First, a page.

Coastal areas are land–sea transitional zones with complex natural and anthropogenic disturbances. Microorganisms in coastal sediments adapt to such disturbances both individually and as a community. The microbial community structure changes spatially and temporally under environmental stress. In this study, we investigated the microbial community structure in the sediments of Hangzhou Bay, a seriously polluted bay in China. In order to identify the roles and contribution of all microbial taxa, we set thresholds as 0.1% for rare taxa and 1% for abundant taxa, and classified all operational taxonomic units into six exclusive categories based on their abundance. The results showed that the key taxa in differentiating the communities are abundant taxa (AT), conditionally abundant taxa (CAT), and conditionally rare or abundant taxa (CRAT). A large population in conditionally rare taxa (CRT) made this category collectively significant in differentiating the communities. Both bacteria and archaea demonstrated a distance decay pattern of community similarity in the bay, and this pattern was strengthened by rare taxa, CRT and CRAT, but weakened by AT and CAT. This implied that the low abundance taxa were more deterministically distributed, while the high abundance taxa were more ubiquitously distributed.
The community structure of ammonia-oxidizing microorganisms is sensitive to various environmental factors, including pollutions. In this study, real-time PCR and 454 pyrosequencing were adopted to investigate the population and diversity of ammonia-oxidizing archaea (AOA) and bacteria (AOB) temporally and spatially in the sediments of an industrial effluent receiving area in the Qiantang River’s estuary, Hangzhou Bay. The abundances of AOA and AOB amoA genes fluctuated in 105–107 gene copies per gram of sediment; the ratio of AOA amoA/AOB amoA ranged in 0.39–5.52. The AOA amoA/archaeal 16S rRNA, AOB amoA/bacterial 16S rRNA, and AOA amoA/AOB amoA were found to positively correlate with NH4+-N concentration of the seawater. Nitrosopumilus cluster and Nitrosomonas-like cluster were the dominant AOA and AOB, respectively. The community structures of both AOA and AOB in the sediments exhibited significant seasonal differences rather than spatial changes in the effluent receiving area. The phylogenetic distribution of AOB in this area was consistent with the wastewater treatment plants (WWTPs) discharging the effluent but differed from the Qiantang River and other estuaries, which might be an outcome of long-term effluent discharge.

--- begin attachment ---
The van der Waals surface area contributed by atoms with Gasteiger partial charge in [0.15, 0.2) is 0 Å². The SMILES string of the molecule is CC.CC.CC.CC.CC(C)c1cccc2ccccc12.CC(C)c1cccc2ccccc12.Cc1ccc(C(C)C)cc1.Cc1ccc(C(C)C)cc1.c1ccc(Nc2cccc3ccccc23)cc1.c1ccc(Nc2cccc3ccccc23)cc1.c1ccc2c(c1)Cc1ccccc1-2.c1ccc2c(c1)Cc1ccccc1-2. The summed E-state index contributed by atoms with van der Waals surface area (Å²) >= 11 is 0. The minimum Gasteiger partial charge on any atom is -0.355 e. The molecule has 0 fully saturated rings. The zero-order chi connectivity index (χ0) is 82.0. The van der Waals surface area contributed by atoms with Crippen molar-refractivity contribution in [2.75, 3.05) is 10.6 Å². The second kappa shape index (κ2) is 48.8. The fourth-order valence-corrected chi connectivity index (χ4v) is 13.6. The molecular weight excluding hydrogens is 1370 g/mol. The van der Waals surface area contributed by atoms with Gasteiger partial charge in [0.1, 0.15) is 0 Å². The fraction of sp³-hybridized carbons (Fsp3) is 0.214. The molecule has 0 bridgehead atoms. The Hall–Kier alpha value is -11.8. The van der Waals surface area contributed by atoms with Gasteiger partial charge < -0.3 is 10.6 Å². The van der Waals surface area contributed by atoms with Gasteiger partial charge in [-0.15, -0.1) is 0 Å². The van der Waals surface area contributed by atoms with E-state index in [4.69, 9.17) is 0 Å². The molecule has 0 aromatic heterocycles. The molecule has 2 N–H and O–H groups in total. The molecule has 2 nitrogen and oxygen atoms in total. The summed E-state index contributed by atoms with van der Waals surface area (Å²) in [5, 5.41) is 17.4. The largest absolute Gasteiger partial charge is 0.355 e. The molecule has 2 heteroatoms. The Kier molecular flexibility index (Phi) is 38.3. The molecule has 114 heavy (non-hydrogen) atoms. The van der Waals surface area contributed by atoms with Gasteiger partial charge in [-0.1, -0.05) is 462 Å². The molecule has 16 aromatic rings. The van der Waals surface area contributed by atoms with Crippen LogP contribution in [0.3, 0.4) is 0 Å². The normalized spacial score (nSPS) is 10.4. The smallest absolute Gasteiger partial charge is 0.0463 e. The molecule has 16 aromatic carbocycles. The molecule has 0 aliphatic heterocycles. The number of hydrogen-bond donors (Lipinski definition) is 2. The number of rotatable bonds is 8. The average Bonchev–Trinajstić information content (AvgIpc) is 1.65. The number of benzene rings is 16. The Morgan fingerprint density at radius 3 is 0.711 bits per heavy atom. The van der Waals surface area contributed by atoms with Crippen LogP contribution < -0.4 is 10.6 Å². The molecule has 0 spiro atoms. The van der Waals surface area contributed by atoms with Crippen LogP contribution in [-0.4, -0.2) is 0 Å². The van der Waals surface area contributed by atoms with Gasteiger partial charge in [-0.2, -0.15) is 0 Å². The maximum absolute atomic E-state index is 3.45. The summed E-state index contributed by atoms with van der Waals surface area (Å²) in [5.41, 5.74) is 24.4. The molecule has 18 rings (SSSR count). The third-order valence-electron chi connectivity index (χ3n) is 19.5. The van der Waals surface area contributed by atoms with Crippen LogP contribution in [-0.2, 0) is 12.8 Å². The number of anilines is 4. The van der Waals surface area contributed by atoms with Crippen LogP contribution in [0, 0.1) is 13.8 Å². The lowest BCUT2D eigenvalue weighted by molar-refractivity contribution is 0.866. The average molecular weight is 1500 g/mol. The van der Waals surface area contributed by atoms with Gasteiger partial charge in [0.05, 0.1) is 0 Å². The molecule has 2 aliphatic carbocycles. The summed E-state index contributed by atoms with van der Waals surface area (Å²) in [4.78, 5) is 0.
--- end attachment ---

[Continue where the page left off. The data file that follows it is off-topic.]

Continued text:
Anthropogenic activities usually contaminate water environments, and have led to the eutrophication of many estuaries and shifts in microbial communities. In this study, the temporal and spatial changes of the microbial community in an industrial effluent receiving area in Hangzhou Bay were investigated by 454 pyrosequencing. The bacterial community showed higher richness and biodiversity than the archaeal community in all sediments. Proteobacteria dominated in the bacterial communities of all the samples; Marine_Group_I and Methanomicrobia were the two dominant archaeal classes in the effluent receiving area. PCoA and ANOVA revealed strong seasonal but minor spatial changes in both bacterial and archaeal communities in the sediments. The seasonal changes of the bacterial community were less significant than those of the archaeal community, which mainly consisted of fluctuations inabundance of a large proportion of longstanding species rather than the appearance and disappearance ofmajor archaeal species. Temperaturewas found to positively correlatewith the dominant bacteria, Betaproteobacteria, and negatively correlate with the dominant archaea,Marine_Group_I; and might be the primary driving force for the seasonal variation of the microbial community.
D-Tyrosine inhibits formation and triggers disassembly of bacterial biofilm and has been proposed for biofouling control applications. This study probes the impact of D-tyrosine in different biofilm formation stages in both G+ and G- bacteria, and reveals a non-monotonic correlation between D-tyrosine concentration and biofilm inhibition effect. In the attachment stage, cell adhesion was studied in a flow chamber, where D-tyrosine caused significant reduction in cell attachment. Biofilms formed by Pseudomonas aeruginosa and Bacillus subtilis were characterized by confocal laser scanning microscopy as well as quantitative analysis of cellular biomass and extracellular polymeric substances. D-Tyrosine exhibited strong inhibitive effects on both biofilms with an effective concentration as low as 5 nM; the biofilms responded to D-tyrosine concentration change in a non-monotonic, bi-modal pattern. In addition, D-tyrosine showed notable and different impact on EPS production by G+ and G- bacteria. Extracellular protein was decreased in P. aeruginosa biofilms, but increased in those of B. subtilis. Exopolysaccharides production by P. aeruginosa was increased at low concentrations and reduced at high concentrations while no impact was found in B. subtilis. These results suggest that distinct mechanisms are at play at different D-tyrosine concentrations and they may be species specific. Dosage of D-tyrosine must be carefully controlled for biofouling control applications.